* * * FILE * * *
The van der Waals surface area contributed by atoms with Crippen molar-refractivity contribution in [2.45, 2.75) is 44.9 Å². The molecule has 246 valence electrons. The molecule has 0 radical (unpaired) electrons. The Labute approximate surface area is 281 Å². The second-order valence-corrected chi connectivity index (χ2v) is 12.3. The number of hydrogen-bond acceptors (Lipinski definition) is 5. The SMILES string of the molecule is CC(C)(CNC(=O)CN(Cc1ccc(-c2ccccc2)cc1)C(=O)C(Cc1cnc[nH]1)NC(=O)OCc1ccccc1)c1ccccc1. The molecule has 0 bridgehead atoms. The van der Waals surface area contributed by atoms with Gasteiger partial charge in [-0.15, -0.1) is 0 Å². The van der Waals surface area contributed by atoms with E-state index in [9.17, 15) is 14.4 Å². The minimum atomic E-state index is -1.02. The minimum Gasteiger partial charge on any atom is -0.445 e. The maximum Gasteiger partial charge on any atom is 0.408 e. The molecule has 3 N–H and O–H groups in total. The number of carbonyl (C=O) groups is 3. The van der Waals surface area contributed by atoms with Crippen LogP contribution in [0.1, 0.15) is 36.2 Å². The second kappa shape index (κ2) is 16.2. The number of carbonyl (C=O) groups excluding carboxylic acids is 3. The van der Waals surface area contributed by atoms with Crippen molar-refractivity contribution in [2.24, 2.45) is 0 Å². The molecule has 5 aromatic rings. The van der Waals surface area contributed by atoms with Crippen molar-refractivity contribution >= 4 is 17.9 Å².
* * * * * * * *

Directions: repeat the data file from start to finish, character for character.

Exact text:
The van der Waals surface area contributed by atoms with Crippen molar-refractivity contribution in [2.45, 2.75) is 44.9 Å². The molecule has 246 valence electrons. The molecule has 0 radical (unpaired) electrons. The Labute approximate surface area is 281 Å². The second-order valence-corrected chi connectivity index (χ2v) is 12.3. The number of hydrogen-bond acceptors (Lipinski definition) is 5. The SMILES string of the molecule is CC(C)(CNC(=O)CN(Cc1ccc(-c2ccccc2)cc1)C(=O)C(Cc1cnc[nH]1)NC(=O)OCc1ccccc1)c1ccccc1. The molecule has 0 bridgehead atoms. The van der Waals surface area contributed by atoms with Gasteiger partial charge in [-0.15, -0.1) is 0 Å². The van der Waals surface area contributed by atoms with E-state index in [9.17, 15) is 14.4 Å². The minimum atomic E-state index is -1.02. The minimum Gasteiger partial charge on any atom is -0.445 e. The maximum Gasteiger partial charge on any atom is 0.408 e. The molecule has 3 N–H and O–H groups in total. The number of carbonyl (C=O) groups is 3. The van der Waals surface area contributed by atoms with Crippen LogP contribution in [0.1, 0.15) is 36.2 Å². The second kappa shape index (κ2) is 16.2. The number of carbonyl (C=O) groups excluding carboxylic acids is 3. The van der Waals surface area contributed by atoms with Crippen molar-refractivity contribution in [2.24, 2.45) is 0 Å². The molecule has 5 aromatic rings. The van der Waals surface area contributed by atoms with Crippen molar-refractivity contribution >= 4 is 17.9 Å².